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mermaidcamp

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Weekend Coffee Share, Procrastination As Art

September 25, 2016 6 Comments

spark joy

spark joy

If we were having coffee this weekend I would invite you to join the world wide gathering of coffee and tea drinkers who share an interest in reading and writing.  It is fun to be back at the table with such a diverse and interesting crowd.  I feel good about hosting you this weekend because I just received my fall order from my favorite tea company.  Even though I had many on hand, I just love having a wide variety of tea because we drink it all day every day.  I also drink coffee, but cold tea is our main beverage de la casa.  I can offer you roiboos, honeybush, green, white, and fruit based tea.  I am binging on one of the new ones, a green tea with caramel hints for fall.  It is not overly flavored, but the hint of caramel lingers after I drink it.

If we shared our deepest conflict of the week mine would have to be the stand off in which I find myself with the Japanese tidy lady, Marie Kondo.  She has published two books that have inspired a wave of praise.  I decided to have my robot Alexa, and Audible in general, read her first book to me.  This step by step guide to clearing out junk by clearing out emotional clutter is specific and wonderfully logical.  After hearing The Life Changing Magic Of Tidying Up I realized that I had no hard copy, and would never be able to follow her intricate folding technique without that.  I bought her second book, Spark Joy, in the kindle print version, then added narration in order to continue my audio tutelage from Ms Kondo.  I listen to her at home and at the gym. I am convinced she is right about everything.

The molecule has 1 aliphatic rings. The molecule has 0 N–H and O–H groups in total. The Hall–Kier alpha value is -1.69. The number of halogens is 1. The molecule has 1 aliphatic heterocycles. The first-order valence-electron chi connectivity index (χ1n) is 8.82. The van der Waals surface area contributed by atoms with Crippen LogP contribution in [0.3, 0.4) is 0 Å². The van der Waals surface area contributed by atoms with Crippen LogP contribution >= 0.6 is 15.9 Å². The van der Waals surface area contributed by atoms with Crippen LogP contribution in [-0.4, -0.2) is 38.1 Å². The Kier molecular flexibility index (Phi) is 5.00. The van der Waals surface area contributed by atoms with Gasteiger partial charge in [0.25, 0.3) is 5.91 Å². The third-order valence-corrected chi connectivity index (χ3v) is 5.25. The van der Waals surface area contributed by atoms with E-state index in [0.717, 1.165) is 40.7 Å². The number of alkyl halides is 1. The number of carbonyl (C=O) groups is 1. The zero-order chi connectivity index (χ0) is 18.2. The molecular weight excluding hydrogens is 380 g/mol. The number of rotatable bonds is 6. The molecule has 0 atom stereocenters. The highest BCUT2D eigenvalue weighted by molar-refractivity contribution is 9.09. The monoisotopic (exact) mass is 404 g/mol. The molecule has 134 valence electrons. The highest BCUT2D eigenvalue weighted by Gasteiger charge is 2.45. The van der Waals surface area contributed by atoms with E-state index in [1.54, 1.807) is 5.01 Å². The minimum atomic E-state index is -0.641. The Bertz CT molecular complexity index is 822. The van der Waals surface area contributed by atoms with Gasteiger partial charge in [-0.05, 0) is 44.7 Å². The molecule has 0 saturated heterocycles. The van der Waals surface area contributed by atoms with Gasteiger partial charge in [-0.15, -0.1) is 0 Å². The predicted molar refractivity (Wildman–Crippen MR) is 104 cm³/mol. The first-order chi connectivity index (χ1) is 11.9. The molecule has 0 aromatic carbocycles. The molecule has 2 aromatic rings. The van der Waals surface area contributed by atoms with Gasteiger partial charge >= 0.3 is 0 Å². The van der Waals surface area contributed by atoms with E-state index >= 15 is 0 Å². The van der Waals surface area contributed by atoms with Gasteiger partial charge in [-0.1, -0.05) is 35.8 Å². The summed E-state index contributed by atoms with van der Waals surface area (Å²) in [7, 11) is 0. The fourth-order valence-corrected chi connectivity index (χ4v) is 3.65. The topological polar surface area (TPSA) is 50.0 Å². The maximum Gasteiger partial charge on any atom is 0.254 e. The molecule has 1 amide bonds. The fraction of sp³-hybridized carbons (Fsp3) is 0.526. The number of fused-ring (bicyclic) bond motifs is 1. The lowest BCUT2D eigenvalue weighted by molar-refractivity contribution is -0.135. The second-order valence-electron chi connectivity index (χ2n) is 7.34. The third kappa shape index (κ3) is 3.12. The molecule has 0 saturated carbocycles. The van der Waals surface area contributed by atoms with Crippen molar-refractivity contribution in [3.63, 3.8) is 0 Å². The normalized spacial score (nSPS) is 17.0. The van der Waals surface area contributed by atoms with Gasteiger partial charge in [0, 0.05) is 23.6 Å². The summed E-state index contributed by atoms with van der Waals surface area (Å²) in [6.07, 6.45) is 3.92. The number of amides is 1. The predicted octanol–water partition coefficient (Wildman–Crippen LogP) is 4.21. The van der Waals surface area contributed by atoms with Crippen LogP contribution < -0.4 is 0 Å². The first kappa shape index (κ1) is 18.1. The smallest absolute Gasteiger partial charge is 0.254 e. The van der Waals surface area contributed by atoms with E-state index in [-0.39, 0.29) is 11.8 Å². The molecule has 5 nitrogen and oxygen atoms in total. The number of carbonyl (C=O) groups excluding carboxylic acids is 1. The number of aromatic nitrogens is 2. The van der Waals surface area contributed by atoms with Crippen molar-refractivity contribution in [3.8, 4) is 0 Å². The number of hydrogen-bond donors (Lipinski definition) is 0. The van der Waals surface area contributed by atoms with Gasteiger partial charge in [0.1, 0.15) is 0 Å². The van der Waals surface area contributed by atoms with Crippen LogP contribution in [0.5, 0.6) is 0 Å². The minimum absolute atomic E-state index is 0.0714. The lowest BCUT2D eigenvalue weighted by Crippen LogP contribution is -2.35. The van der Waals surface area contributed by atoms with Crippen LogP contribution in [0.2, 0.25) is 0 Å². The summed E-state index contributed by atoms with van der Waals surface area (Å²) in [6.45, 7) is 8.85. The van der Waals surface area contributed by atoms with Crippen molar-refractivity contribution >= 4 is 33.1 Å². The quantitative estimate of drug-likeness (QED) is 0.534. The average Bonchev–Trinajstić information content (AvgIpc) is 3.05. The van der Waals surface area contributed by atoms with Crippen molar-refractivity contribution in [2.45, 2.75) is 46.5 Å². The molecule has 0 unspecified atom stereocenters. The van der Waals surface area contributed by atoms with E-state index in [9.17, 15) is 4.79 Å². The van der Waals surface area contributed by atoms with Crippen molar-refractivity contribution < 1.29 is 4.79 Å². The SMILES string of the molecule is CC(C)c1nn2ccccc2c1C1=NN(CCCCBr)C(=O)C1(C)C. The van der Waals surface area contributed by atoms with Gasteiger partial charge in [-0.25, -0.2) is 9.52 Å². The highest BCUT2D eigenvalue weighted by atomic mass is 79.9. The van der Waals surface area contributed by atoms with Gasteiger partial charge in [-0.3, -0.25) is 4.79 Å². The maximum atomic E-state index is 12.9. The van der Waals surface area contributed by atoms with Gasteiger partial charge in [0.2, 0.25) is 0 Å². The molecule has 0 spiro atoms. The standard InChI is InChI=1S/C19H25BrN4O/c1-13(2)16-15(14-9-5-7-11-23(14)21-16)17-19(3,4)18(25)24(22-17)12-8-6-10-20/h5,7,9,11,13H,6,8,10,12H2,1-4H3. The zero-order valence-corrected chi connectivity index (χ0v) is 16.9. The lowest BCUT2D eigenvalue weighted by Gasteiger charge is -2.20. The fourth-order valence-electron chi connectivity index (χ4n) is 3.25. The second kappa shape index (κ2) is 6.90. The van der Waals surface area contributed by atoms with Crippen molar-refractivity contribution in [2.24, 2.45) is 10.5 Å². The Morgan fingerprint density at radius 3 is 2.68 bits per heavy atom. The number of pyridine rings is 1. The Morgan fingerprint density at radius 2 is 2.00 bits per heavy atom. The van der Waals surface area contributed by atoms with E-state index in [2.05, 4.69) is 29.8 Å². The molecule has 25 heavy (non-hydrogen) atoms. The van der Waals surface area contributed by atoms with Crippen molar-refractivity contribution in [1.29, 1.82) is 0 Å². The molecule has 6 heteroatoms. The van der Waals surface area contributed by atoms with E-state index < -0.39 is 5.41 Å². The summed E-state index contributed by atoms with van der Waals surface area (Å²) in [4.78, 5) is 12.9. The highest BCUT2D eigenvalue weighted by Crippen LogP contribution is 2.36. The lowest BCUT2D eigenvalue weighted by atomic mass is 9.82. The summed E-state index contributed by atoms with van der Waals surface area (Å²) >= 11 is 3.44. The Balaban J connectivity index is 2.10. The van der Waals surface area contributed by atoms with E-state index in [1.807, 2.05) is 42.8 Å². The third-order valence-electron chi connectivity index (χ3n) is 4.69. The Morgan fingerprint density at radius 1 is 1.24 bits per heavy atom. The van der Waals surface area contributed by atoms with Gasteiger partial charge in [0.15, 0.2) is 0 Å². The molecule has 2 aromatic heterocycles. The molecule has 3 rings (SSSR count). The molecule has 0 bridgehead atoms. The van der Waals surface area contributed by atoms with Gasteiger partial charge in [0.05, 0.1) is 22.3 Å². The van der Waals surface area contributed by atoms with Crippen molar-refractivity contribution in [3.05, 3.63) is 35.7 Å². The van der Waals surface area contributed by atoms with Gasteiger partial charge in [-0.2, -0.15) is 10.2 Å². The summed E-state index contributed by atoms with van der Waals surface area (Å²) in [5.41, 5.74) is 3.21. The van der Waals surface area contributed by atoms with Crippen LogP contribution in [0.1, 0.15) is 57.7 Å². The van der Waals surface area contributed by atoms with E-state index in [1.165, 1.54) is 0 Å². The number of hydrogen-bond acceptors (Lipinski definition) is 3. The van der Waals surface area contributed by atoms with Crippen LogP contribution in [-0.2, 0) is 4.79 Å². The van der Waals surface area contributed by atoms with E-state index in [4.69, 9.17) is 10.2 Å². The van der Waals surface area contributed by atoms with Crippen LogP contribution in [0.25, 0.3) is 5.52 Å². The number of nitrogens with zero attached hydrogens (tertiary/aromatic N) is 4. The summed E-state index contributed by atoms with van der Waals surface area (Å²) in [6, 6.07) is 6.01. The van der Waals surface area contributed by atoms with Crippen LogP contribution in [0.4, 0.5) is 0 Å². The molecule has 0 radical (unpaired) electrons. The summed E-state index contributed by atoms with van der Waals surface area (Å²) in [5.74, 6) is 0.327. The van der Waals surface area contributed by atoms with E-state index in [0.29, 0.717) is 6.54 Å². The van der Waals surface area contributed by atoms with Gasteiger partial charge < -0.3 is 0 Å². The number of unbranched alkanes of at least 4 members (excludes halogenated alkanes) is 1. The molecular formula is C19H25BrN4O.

While I do donate and cull my possessions all the time I know I will not have permanent freedom from clutter, both emotional and physical, until I follow the tidy steps.  Instead of doing that I am listening to the books and telling everyone how great they are.  I have not started the program, and have, indeed, while supposedly enrolled in Ms Kondo’s Key to Happiness class, placed a big tea order without going through my tea cupboard to tidy. I have also purchased a fabulous reversible jacket on sale at a thrift store that came out to just $3 per jacket, if you count both sides. I am a complete jacket-a-holic.  I know when I finally make the clothing piles the jacket pile will be the most obscene and ridiculous.  I have them stashed in every closet and in the barn.  Marie would so bust me, and in fact, she has fully busted me rhetorically.  I would like to see her try to bust me in person…really I would.  I am now using major procrastination, thinly disguised as training, to listen to the books instead of doing the tidying.  I am pretty sure this is antithetical.

I had a comical conversation about the tidy lady and her program with a friend who is a successful real estate agent.  She owns lots of stuff as well as lots of real estate.  We discussed the perils of owning a barn.  In the end we decided we should just walk around and give our stuff directly to homeless people.  We would have fun doing it.  However I go about this I need to commence.  The agony of procrastination is not worth it.  I am not a terrible hoarder, but am certainly meeting the part of me that would just as soon become one in the future.  Her little shadow persona must be brought to heel.